NEW YORK (Reuters) - Wealthfront, one of the earliest and largest online investment management startups known as “robo-advisors,” is launching a free automated service that will let employees of listed firms sell stocks in their companies.
The online wealth manager began extending the “Selling Plan” service to all its clients this month after initially developing a prototype for Twitter and Facebook workers, the company said in a blog post on Wednesday.
In the latest example of “fintech” firms targeting lucrative markets by using automation to be more efficient, it said it was a cheap and convenient tool for employees who would otherwise sell their shares using more costly stock administrators.
The attempt to diversify Wealthfront’s offerings comes as growing competition from established players raises questions about the ability of independent robo-advisors to grow at a sufficient scale to reach profitability.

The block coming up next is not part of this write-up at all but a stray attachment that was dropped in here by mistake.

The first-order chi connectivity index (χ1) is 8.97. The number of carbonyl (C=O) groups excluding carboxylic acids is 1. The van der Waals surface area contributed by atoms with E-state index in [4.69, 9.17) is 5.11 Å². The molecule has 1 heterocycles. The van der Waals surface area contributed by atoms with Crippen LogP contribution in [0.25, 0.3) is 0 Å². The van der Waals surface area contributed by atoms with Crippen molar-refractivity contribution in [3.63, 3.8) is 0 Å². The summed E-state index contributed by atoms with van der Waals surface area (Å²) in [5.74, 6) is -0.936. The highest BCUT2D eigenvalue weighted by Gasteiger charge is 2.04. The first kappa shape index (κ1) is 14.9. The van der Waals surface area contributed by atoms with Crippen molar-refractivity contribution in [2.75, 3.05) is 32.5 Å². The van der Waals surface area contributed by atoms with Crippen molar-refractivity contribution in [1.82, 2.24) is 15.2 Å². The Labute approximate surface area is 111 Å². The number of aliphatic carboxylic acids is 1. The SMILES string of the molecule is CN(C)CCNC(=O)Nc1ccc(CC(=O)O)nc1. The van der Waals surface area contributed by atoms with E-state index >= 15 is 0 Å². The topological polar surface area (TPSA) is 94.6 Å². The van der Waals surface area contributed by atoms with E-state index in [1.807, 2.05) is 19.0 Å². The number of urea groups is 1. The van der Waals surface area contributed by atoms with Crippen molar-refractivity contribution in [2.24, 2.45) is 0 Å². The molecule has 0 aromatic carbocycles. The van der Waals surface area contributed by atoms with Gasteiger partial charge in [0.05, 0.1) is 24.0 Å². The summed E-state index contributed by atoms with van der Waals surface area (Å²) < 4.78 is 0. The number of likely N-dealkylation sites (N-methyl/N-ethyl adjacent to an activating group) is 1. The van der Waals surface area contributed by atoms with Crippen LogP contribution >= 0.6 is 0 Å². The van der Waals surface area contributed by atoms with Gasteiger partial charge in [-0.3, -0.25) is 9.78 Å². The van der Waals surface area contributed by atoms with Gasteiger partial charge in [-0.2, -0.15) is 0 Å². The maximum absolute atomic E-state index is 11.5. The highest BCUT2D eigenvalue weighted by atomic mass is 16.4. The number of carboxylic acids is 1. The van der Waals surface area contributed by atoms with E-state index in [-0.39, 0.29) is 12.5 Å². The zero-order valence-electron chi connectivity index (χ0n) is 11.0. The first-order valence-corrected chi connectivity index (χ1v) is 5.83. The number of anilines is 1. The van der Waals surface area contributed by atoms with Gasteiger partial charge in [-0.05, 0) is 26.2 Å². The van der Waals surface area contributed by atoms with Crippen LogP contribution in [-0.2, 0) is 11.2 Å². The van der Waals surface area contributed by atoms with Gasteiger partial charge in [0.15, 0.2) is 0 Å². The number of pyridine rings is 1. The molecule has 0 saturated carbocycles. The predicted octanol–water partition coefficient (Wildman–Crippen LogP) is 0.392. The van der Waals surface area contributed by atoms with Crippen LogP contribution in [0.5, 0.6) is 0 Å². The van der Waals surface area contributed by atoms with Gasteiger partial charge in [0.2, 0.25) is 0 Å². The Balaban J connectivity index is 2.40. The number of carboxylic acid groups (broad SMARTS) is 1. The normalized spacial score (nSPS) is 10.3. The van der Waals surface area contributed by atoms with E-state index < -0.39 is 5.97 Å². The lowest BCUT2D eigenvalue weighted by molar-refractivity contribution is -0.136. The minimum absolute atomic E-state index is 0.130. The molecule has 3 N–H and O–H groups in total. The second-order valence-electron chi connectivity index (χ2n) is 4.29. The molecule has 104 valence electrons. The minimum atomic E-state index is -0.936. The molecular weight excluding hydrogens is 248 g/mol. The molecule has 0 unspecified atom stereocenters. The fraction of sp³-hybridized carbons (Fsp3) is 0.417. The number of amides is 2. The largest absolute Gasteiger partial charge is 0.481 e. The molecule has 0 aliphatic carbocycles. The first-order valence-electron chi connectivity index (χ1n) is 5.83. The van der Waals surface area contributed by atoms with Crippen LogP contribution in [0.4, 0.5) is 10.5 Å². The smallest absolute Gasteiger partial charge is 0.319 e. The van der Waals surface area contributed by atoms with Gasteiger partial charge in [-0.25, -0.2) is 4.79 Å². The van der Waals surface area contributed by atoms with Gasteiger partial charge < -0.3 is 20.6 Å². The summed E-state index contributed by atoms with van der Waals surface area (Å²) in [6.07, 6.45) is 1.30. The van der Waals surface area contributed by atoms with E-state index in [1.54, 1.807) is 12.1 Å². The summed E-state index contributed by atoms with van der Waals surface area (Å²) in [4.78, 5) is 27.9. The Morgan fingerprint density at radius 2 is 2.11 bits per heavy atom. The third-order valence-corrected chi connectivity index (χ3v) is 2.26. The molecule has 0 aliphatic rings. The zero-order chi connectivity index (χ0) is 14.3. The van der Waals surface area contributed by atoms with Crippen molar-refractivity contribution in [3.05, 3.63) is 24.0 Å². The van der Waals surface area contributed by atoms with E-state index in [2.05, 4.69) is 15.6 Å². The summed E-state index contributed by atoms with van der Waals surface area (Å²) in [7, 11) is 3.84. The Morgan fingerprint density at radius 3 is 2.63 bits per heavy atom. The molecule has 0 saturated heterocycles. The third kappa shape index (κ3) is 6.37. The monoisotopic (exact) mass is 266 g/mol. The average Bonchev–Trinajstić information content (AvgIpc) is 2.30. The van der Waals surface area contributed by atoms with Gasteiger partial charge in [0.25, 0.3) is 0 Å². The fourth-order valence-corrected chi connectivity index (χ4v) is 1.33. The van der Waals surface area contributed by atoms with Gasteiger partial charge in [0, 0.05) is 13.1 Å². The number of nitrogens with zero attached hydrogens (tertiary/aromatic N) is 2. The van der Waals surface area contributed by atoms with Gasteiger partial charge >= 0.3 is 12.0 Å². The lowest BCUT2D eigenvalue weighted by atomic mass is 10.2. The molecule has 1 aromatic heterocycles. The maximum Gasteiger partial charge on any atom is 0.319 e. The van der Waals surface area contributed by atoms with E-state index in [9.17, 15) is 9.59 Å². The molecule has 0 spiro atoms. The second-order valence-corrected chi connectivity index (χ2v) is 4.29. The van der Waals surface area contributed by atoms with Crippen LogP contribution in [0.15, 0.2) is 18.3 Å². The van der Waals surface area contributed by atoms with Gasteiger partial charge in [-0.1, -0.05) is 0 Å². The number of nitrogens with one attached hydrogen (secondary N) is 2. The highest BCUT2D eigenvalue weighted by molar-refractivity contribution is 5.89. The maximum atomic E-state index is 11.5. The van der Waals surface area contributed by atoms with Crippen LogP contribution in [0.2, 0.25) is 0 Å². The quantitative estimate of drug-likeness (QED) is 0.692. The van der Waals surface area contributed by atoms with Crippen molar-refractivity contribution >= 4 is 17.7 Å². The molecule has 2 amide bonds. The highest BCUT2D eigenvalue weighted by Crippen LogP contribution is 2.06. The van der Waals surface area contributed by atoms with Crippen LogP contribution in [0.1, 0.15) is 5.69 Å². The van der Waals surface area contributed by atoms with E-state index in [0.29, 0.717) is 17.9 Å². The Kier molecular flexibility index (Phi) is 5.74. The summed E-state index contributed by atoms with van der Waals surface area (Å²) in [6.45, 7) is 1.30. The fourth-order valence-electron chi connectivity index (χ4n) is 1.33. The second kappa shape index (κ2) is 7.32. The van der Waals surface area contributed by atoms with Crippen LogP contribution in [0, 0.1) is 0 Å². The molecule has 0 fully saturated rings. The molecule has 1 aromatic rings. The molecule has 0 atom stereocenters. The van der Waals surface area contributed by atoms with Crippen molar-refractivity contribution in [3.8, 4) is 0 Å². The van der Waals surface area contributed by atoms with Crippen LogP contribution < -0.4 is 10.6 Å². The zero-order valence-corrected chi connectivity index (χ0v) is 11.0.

While robo-advice was initially developed by newcomers including Wealthfront and Betterment, longstanding firms such as Charles Schwab Corp, UBS AG [UBSAG.UL] and Vanguard have recently launched or are planning similar services.
The company wrote that it had received requests for the plan from workers at 300 public companies.
Wealthfront said the service would save employees time and money and that it would particularly appeal to workers at tech firms, which often offer employees stock as part of compensation packages.
The service sells the stocks automatically over an extended period of time and lets clients reinvest the proceeds into a diversified portfolio, or set the cash aside.
It will help grow Wealthfront’s revenue stream, the company said, since proceeds from sales would be held in a client’s Wealthfront account. Robo-advisors such as Wealthfront typically charge fees on assets under management.
Reporting by Anna Irrera; Editing by Daniel Wallis